Just Chris' radio blaring out whatever was considered the day's top hits. The soft sand. The sunlight on the milky water.
And each other.
We were right.
It was paradise.

Friday, September 6, 2019

Fort-ified Breakfast Cereal


The most – interesting – meal of the day.
Mom believed in beginning the day with a good, hot, hearty meal.
Bacon. Sausage. Eggs. Pancakes. Waffles. Ham. Fruit. Muffins. Fresh bread. Cinnamon buns. French toast.
A breakfast milkshake that included eggs and fruit. And occasionally, chocolate.
She mixed and matched.
And pure deliciousness emerged.
But sometimes, she allowed us kids to graze.
Okay, her version of grazing was to set out a plethora of cold cereal boxes and let us take our pick.
Funny how kids accustomed to ‘home-cooked’ can think ‘store-bought’ is a real treat.
But we did.
We happily selected and poured and sugared and crunched.
Except for big brother George.
He did all of that . . . and built a fort.
His breakfast fort.
And, because he did it, and made it look like fun, I had to do it too.
Did you know it’s possible to sit at the same table with someone and never even catch a glimpse of them?
Well, it is.
With a little ingenuity.
And a lot of cereal boxes.
George would set a large cereal box on either side of his bowl. Then add a third to connect the first two.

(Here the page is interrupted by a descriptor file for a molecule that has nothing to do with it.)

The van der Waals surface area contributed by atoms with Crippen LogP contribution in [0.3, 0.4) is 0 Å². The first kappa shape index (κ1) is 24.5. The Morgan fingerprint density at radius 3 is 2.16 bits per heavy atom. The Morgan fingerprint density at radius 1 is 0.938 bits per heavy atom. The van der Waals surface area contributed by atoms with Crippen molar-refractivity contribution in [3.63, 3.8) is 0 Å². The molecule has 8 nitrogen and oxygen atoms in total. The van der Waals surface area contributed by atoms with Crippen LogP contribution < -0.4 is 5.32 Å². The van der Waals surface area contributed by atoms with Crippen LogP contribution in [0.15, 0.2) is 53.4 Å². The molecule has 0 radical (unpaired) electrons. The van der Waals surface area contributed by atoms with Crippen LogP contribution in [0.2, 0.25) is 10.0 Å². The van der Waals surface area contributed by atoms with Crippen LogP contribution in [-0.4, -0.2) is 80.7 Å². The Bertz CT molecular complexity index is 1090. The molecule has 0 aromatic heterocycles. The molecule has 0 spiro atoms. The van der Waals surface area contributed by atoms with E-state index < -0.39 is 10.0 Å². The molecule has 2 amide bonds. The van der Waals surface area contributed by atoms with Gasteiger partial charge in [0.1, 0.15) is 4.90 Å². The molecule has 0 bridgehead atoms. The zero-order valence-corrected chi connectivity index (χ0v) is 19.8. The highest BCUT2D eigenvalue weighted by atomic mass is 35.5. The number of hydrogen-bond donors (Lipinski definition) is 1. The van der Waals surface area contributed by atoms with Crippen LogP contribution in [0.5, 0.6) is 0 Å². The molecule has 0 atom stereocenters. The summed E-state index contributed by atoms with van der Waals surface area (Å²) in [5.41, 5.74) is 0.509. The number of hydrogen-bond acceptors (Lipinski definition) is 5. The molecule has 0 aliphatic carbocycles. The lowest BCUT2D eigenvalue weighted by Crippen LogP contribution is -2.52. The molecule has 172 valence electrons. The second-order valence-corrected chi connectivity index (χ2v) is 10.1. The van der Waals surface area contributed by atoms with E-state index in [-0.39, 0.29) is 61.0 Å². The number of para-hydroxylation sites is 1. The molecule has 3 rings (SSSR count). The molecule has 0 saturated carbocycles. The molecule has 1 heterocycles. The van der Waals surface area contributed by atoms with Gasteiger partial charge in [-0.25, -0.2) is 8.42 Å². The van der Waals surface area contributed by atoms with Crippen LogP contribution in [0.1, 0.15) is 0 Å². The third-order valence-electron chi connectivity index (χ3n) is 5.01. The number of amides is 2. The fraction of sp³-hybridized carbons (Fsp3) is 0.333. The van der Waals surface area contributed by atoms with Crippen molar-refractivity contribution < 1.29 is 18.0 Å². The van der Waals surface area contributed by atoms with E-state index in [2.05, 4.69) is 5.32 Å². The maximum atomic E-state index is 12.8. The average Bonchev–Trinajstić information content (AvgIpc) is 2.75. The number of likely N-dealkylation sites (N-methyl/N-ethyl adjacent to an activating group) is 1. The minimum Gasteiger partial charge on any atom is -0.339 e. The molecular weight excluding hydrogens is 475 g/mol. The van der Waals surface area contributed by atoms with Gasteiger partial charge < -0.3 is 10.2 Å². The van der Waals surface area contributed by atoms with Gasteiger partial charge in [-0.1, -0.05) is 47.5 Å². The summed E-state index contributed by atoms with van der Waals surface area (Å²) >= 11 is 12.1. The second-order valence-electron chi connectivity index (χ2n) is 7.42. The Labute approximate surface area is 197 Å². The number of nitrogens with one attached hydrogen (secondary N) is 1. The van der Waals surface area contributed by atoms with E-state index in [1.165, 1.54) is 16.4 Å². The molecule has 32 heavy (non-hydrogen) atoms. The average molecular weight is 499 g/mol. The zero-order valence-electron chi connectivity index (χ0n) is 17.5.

Cereal box fort.
Private and exclusive.
One could eat one’s bowl of awesomeness and never even know that one had breakfast companions.
Well, until Mom came, demolished one’s fort with her genius for quick and effective relocation and a, “Stop doing that, you two. We need to see each other’s bright and smiling faces in the morning!”
To which George would inevitably reply, "My face isn't bright and smiling!"
Yeah. Cereal boxes. They can hide so much.

Thursday, September 5, 2019

Sharp and Nasty

Carefully, now . . .
By the early 1870's, smooth wire fences were fast being replaced by the new, and far more formidable and efficient barbed-wire.
Now, domestic (and no few wild) animals could be effectively contained.
Wars were fought by stock owners and free-range enthusiasts over this new invention and its perceived advantages and disadvantages.
And no few lives lost.
With the ending of the hostilities, barbed-wire became the accepted medium for fencing in the ranching and farming world.

Sometimes, I wish the outcome had been different . . .

The Stringam ranch was large.
Really large.
And, to keep its inmates (cattle) controlled, it was fenced with miles (and miles) of strands of barbed-wire.